“The concern is that the tolling revenue is just going to be another incarnation of the Motor Vehicle Excise Tax,” Rodne said. The state could “take it and use it for whatever,” instead of what it’s intended for.

Budget deficit

The state is facing a $2 billion shortfall in its transportation department, part of a $2.5 million budget deficit that Anderson expects in 2008. State officials, he said, are already talking about tax increases.

“It’s no surprise what’s going to happen next year,” Anderson said. “The economy is not going to be as rich over the next two years as it was in the last two years. We’ve got a pretty monumental train wreck on our hands.”

Anderson accused the majority democrats of postponing any hard-to-swallow solutions to the budget deficit until after the general election this fall.

“Anything significant and structural, that would cause angst, has been kicked into the future,” he said. “It’s about being in denial because you want to be in power.”

While there’s not much change of the majority changing hands, Anderson said that single majority rule in all the branches of government isn’t good for the state.

“As a minority, the only thing we have is the ability to say ‘The Emperor has no clothes,’” he said. “We have no leverage other than our personal credibility on issues.”

Washington has spent $8 billion in new funding and hired an additional 6,000 employees over the last four years, during a time of economic strength, according to Rodne and Anderson.

“Are the K-12 funding issues fixed? Are the transportation issues fixed? Have we figured out a different framework for health care? The answer is no,” Anderson said.

A supermajority, Anderson said, is political capital that’s meant to be spent, not hoarded.

“When I voted for the gas tax four years ago, I put my job on the line,” he said. “I thought it was a good idea.” Anderson said he was challenged to defend his decision in his district, but he did it because he felt it was important.

“When you’re not willing to do that with a two-to-one majority, where are we going with this?” Anderson said.

Emissions and finance

Both state reps favored creating a framework for the state to deal with the global warming and emissions crisis, but question some significant legislation, “where big consequences could come,” Anderson said.

Shot down this year was an unpopular new law that would have put a car tab tax on vehicles, tied to the size of their engine displacement. One law that got approval required car dealers to put emissions stickers on cars for sale.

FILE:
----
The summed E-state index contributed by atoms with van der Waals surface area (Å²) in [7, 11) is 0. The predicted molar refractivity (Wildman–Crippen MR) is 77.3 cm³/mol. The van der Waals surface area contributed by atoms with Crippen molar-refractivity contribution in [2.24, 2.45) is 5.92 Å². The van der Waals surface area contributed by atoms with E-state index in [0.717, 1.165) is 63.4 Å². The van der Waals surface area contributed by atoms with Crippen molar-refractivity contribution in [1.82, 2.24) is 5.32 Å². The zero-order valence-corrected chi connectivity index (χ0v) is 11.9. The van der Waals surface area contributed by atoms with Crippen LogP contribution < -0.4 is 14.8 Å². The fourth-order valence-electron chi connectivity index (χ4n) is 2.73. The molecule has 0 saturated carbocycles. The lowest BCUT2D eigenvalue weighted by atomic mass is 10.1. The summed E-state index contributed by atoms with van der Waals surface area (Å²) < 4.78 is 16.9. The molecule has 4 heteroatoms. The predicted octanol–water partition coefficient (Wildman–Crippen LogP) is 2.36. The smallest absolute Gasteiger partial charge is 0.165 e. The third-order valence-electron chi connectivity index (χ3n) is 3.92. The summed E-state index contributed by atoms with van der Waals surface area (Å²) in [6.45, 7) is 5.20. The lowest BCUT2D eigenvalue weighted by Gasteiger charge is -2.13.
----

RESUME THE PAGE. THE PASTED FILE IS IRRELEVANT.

Another new state law mandates that local government and the county integrate emissions planning into the growth management plans, but Anderson that the new rules don’t clearly define the best practices and give no thought to safeguarding property rights.

“It’s just ‘whatever you think’ about carbon emissions,” he said. “It could create this crazy quilt” of different laws across the state.

Rodne and Anderson also questioned a new law that allows local officials, such as city, school and fire district officials, to tap government money during elections.

“Going forward, local incumbents will be able to allocate a percentage of their jurisdiction’s taxes, primarily property taxes, to a fund for both incumbents and challengers,” Anderson said.

“Roads and parks, that’s what we should pay for with property tax dollars, versus robocallers and mailers,” he added.

Property scams

A recent legislature success story was a new law that protects people facing foreclosure from predatory offers. According to Anderson, homeowners in dire straights have been contacted by groups offering to help, but instead are talked into signing a quitclaim deed.

“We passed legislation that provides safeguards,” Rodne said. The law now means that notice requirements must be in bold, plain English, and also allows a five-day cool-off period and buy-back guarantees.

College tuition

Anderson and Rodne discussed ways to make the state’s higher education give more bang for the buck.

“For higher education, the rate of inflation is double that of health care,” Anderson said. “There are almost no checks and balances.” For as big a bill as parents and taxpayers get, colleges and universities are not competitive enough. In the next legislative session, he hopes to work toward greater transparency.

“We ask them what is the ratio of tenured professions in the classroom, versus graduate students,” Anderson said. To get an answer, “you literally have to wade through molasses.”

The state needs to do something, Anderson said.

“We have more people getting sociology and psychology degrees when the demand in our economy is for science, math, technology,” he said. “Universities promote these because they generate a huge amount of cash,” and don’t cost as much as technology courses.

“Washington is one of five states that exports college freshmen,” he said. “We’re essentially paying inflated tuition fees so we can export the talent we have.”

“It’s not a model that works.”